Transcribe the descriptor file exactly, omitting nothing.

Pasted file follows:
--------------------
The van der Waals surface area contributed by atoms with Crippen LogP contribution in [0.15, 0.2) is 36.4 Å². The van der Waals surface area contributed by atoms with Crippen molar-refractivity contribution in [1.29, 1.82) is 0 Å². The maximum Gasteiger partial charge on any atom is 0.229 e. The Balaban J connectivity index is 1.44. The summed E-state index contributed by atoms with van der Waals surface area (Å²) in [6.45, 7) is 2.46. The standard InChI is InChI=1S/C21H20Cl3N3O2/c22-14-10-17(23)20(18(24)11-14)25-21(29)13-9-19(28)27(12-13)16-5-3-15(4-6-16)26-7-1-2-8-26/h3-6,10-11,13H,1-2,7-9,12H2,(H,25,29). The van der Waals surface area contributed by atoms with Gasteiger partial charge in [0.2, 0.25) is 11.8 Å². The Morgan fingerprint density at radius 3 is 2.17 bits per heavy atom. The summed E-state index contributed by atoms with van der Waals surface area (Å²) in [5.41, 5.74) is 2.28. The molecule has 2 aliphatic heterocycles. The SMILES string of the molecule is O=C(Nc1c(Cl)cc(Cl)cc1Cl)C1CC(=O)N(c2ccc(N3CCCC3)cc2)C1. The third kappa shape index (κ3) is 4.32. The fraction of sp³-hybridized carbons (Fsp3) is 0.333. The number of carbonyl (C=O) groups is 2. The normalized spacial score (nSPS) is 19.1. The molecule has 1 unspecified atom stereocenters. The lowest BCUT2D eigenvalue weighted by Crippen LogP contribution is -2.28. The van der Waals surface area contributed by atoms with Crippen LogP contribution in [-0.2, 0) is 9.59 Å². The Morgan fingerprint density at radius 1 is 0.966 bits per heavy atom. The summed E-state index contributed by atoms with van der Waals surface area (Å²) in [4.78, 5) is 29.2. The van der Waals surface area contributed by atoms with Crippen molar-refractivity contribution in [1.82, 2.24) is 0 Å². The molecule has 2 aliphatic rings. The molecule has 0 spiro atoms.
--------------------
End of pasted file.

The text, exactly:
The van der Waals surface area contributed by atoms with Crippen LogP contribution in [0.15, 0.2) is 36.4 Å². The van der Waals surface area contributed by atoms with Crippen molar-refractivity contribution in [1.29, 1.82) is 0 Å². The maximum Gasteiger partial charge on any atom is 0.229 e. The Balaban J connectivity index is 1.44. The summed E-state index contributed by atoms with van der Waals surface area (Å²) in [6.45, 7) is 2.46. The standard InChI is InChI=1S/C21H20Cl3N3O2/c22-14-10-17(23)20(18(24)11-14)25-21(29)13-9-19(28)27(12-13)16-5-3-15(4-6-16)26-7-1-2-8-26/h3-6,10-11,13H,1-2,7-9,12H2,(H,25,29). The van der Waals surface area contributed by atoms with Gasteiger partial charge in [0.2, 0.25) is 11.8 Å². The Morgan fingerprint density at radius 3 is 2.17 bits per heavy atom. The summed E-state index contributed by atoms with van der Waals surface area (Å²) in [5.41, 5.74) is 2.28. The molecule has 2 aliphatic heterocycles. The SMILES string of the molecule is O=C(Nc1c(Cl)cc(Cl)cc1Cl)C1CC(=O)N(c2ccc(N3CCCC3)cc2)C1. The third kappa shape index (κ3) is 4.32. The fraction of sp³-hybridized carbons (Fsp3) is 0.333. The number of carbonyl (C=O) groups is 2. The normalized spacial score (nSPS) is 19.1. The molecule has 1 unspecified atom stereocenters. The lowest BCUT2D eigenvalue weighted by Crippen LogP contribution is -2.28. The van der Waals surface area contributed by atoms with Crippen LogP contribution in [-0.2, 0) is 9.59 Å². The Morgan fingerprint density at radius 1 is 0.966 bits per heavy atom. The summed E-state index contributed by atoms with van der Waals surface area (Å²) in [4.78, 5) is 29.2. The van der Waals surface area contributed by atoms with Crippen molar-refractivity contribution in [1.82, 2.24) is 0 Å². The molecule has 2 aliphatic rings. The molecule has 0 spiro atoms.